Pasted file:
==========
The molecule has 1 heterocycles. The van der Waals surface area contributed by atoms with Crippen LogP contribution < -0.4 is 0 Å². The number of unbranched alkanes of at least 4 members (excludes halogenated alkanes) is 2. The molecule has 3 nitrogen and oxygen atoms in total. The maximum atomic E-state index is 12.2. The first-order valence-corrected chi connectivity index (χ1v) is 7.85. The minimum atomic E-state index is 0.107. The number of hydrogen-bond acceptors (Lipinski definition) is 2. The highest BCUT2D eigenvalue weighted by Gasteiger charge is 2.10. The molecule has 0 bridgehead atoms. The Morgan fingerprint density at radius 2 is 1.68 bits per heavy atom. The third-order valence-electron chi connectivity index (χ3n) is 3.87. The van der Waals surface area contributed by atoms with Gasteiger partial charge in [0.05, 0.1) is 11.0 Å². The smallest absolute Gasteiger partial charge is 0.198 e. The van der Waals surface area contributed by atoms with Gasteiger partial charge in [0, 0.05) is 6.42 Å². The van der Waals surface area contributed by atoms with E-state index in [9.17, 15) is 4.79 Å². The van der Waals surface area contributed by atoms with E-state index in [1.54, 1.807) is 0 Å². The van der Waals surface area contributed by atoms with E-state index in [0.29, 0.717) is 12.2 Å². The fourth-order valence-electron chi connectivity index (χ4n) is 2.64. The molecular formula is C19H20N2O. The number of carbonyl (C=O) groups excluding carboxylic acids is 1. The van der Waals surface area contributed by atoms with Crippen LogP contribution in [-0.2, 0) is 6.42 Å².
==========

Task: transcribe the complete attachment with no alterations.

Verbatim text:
The molecule has 1 heterocycles. The van der Waals surface area contributed by atoms with Crippen LogP contribution < -0.4 is 0 Å². The number of unbranched alkanes of at least 4 members (excludes halogenated alkanes) is 2. The molecule has 3 nitrogen and oxygen atoms in total. The maximum atomic E-state index is 12.2. The first-order valence-corrected chi connectivity index (χ1v) is 7.85. The minimum atomic E-state index is 0.107. The number of hydrogen-bond acceptors (Lipinski definition) is 2. The highest BCUT2D eigenvalue weighted by Gasteiger charge is 2.10. The molecule has 0 bridgehead atoms. The Morgan fingerprint density at radius 2 is 1.68 bits per heavy atom. The third-order valence-electron chi connectivity index (χ3n) is 3.87. The van der Waals surface area contributed by atoms with Gasteiger partial charge in [0.05, 0.1) is 11.0 Å². The smallest absolute Gasteiger partial charge is 0.198 e. The van der Waals surface area contributed by atoms with Gasteiger partial charge in [0, 0.05) is 6.42 Å². The van der Waals surface area contributed by atoms with E-state index in [9.17, 15) is 4.79 Å². The van der Waals surface area contributed by atoms with E-state index in [1.54, 1.807) is 0 Å². The van der Waals surface area contributed by atoms with E-state index in [0.29, 0.717) is 12.2 Å². The fourth-order valence-electron chi connectivity index (χ4n) is 2.64. The molecular formula is C19H20N2O. The number of carbonyl (C=O) groups excluding carboxylic acids is 1. The van der Waals surface area contributed by atoms with Crippen LogP contribution in [-0.2, 0) is 6.42 Å².